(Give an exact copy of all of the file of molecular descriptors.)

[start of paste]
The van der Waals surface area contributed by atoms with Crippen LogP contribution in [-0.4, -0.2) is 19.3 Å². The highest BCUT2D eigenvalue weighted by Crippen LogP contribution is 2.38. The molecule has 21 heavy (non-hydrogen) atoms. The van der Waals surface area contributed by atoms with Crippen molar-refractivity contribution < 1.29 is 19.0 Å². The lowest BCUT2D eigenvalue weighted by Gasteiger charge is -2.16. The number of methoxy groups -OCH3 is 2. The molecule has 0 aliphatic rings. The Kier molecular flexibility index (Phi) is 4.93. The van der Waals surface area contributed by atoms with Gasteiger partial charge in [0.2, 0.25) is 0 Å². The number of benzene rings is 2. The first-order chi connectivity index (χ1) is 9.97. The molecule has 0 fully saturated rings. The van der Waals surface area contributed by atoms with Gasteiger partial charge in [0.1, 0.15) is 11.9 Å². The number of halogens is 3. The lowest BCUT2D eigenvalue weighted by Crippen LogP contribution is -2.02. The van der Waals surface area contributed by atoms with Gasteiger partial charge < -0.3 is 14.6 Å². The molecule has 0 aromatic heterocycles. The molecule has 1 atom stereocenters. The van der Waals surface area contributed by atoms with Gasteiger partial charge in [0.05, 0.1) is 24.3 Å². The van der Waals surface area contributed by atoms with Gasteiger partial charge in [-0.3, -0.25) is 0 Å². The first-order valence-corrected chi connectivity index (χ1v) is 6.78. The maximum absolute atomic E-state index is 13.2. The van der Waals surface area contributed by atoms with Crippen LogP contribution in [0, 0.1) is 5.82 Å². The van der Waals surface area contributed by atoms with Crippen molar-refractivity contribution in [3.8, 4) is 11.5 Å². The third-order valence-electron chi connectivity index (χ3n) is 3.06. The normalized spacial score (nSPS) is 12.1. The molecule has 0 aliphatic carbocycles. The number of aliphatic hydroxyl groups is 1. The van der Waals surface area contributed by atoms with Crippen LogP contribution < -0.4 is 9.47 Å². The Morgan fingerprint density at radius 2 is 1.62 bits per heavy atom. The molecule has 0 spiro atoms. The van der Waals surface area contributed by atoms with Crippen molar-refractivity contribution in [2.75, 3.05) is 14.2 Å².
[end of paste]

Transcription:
The van der Waals surface area contributed by atoms with Crippen LogP contribution in [-0.4, -0.2) is 19.3 Å². The highest BCUT2D eigenvalue weighted by Crippen LogP contribution is 2.38. The molecule has 21 heavy (non-hydrogen) atoms. The van der Waals surface area contributed by atoms with Crippen molar-refractivity contribution < 1.29 is 19.0 Å². The lowest BCUT2D eigenvalue weighted by Gasteiger charge is -2.16. The number of methoxy groups -OCH3 is 2. The molecule has 0 aliphatic rings. The Kier molecular flexibility index (Phi) is 4.93. The van der Waals surface area contributed by atoms with Gasteiger partial charge in [0.2, 0.25) is 0 Å². The number of benzene rings is 2. The first-order chi connectivity index (χ1) is 9.97. The molecule has 0 fully saturated rings. The van der Waals surface area contributed by atoms with Gasteiger partial charge in [0.1, 0.15) is 11.9 Å². The number of halogens is 3. The lowest BCUT2D eigenvalue weighted by Crippen LogP contribution is -2.02. The van der Waals surface area contributed by atoms with Gasteiger partial charge < -0.3 is 14.6 Å². The molecule has 0 aromatic heterocycles. The molecule has 1 atom stereocenters. The van der Waals surface area contributed by atoms with Gasteiger partial charge in [0.05, 0.1) is 24.3 Å². The van der Waals surface area contributed by atoms with Gasteiger partial charge in [-0.3, -0.25) is 0 Å². The first-order valence-corrected chi connectivity index (χ1v) is 6.78. The maximum absolute atomic E-state index is 13.2. The van der Waals surface area contributed by atoms with Crippen LogP contribution in [0, 0.1) is 5.82 Å². The van der Waals surface area contributed by atoms with Crippen molar-refractivity contribution in [3.8, 4) is 11.5 Å². The third-order valence-electron chi connectivity index (χ3n) is 3.06. The normalized spacial score (nSPS) is 12.1. The molecule has 0 aliphatic carbocycles. The number of aliphatic hydroxyl groups is 1. The van der Waals surface area contributed by atoms with Crippen LogP contribution < -0.4 is 9.47 Å². The Morgan fingerprint density at radius 2 is 1.62 bits per heavy atom. The molecule has 0 spiro atoms. The van der Waals surface area contributed by atoms with Crippen molar-refractivity contribution in [2.75, 3.05) is 14.2 Å².